Following on from the success of the original Frankenstein, this horror sequel Bride of Frankenstein is one of the most recognisable and parodied horror films of the Golden Era of Cinema. The 1930s is considered one of the great decades of horror films (along with the 1970s) and stars such as Boris Karloff and Bela Lugosi were household names for playing archetypal horror characters such as Dracula, The Mummy and in this case Frankenstein’s monster. Due to the success of preview screenings of Frankenstein, the ending was altered to allow the character of Dr. Frankenstein (Colin Clive) to survive and appear in Bride of Frankenstein.
Famous authors Mary Shelley (Elsa Lanchester), Percy Shelley (Douglas Walton) and Lord Byron (Gavin Gordon) are discussing the upcoming publication of Mary’s novel Frankenstein. Questioning the ending of the story, Mary reveals that there is more to the story and informs her two listeners that the Monster (Boris Karloff) and Dr. Frankenstein (Clive) have both survived the mill burning that ends the original story. She goes on to explain that despite wanting to wash his hands of the whole affair, he is lured and eventually coerced into making a mate for the monster with his former mentor Dr. Pretorius (Ernest Thesiger).
Bride of Frankenstein is one of the most iconic films of the 1930s. Everything from the now recognisable face of Frankenstein’s monster, to the burning torch and pitch-fork-carrying villagers, this is one of the films that helped to create the archetype of one of the most famous horror characters in history. The production values are surprisingly good for what is effectively a B-Movie, with huge sets portraying the forest, the burnt mill and Frankenstein’s castle. Like the original, Bride of Frankenstein is a cautionary tale for scientists not to play at being God, but there is a deeper level for the uneducated letting their fear lead them to deal with outsiders in a harsh and violent fashion and there’s even some heavy imagery to link the Monster’s persecution with that of Jesus Christ.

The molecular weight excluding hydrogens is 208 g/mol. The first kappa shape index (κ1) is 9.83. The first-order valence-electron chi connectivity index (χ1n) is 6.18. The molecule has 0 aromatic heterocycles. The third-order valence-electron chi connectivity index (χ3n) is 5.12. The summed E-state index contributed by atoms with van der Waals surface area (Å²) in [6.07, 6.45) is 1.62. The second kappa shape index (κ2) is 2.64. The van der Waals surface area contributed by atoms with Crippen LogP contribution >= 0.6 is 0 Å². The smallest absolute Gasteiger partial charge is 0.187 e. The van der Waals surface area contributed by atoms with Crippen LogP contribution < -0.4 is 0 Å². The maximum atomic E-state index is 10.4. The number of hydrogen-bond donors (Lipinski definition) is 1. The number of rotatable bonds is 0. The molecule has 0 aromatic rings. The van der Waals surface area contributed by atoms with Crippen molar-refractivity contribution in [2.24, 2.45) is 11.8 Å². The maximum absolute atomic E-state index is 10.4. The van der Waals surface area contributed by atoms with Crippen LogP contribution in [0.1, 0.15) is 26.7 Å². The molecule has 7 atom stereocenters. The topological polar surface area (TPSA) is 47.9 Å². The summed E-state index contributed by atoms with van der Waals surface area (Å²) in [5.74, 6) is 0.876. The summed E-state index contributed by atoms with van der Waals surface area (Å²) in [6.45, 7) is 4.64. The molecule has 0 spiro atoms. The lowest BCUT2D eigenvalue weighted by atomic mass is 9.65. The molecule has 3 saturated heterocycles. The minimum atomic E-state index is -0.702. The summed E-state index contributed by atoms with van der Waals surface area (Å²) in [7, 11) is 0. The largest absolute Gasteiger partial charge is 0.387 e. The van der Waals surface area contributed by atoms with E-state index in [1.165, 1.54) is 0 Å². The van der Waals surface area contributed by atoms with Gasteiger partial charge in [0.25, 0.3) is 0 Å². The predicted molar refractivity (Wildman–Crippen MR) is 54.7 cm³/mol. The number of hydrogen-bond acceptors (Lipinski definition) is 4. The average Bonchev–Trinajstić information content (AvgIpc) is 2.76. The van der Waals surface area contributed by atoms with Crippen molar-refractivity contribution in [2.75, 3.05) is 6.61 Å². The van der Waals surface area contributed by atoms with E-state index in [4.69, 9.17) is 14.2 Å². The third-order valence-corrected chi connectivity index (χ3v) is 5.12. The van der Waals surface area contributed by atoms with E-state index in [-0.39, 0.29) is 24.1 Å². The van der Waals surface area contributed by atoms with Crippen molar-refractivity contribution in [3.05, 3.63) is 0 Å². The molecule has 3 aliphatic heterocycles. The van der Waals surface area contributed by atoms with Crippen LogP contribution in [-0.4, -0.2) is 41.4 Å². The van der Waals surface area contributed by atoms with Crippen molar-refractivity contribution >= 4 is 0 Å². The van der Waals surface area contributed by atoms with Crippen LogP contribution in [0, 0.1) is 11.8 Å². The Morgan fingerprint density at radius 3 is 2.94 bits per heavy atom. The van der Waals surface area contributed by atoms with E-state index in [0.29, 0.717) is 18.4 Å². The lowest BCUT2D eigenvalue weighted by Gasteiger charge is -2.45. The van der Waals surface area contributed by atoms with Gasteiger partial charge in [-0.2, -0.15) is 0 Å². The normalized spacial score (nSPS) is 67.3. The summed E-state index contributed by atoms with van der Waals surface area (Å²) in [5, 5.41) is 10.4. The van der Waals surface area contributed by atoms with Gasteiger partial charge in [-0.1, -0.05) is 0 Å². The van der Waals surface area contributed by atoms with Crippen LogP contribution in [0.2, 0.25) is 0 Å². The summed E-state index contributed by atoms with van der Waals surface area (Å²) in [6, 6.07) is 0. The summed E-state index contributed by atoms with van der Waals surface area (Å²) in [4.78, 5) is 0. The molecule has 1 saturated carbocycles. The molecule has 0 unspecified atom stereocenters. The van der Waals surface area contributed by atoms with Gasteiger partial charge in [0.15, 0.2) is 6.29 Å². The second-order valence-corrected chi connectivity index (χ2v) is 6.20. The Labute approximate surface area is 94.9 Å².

Bride of Frankenstein initially struggled with censorship issues. During the 1920s there were concerns with the character of Frankenstein referring to himself as God, while Dr. Pretorius was considered an overtly homosexual character. The Monster has a scene starring into the eyes of his as-yet-reanimated body, which were considered a form of necrophilia while the opening scenes with the Shelley’s and Byron were considered too risque because Mary Shelley exposed too much cleavage. In possibly the most absurd censorship issue however was from Japanese censors whom considered the representation of King Henry VIII being picked up by tweezers as offensive by “making a fool out of a King.” Strangely the obvious Christian imagery throughout, including the Monster being attached to a cross in a Christ-like pose were ignored almost entirely.
Bride of Frankenstein is very much of its time and the sometimes camp over-the-top acting may serve as off-putting to modern audiences. There is no denying though that the script and central narrative are as impacting and memorable today as the day it was released, leaving the legacy of Bride of Frankenstein intact as one of the greatest horror films of all time.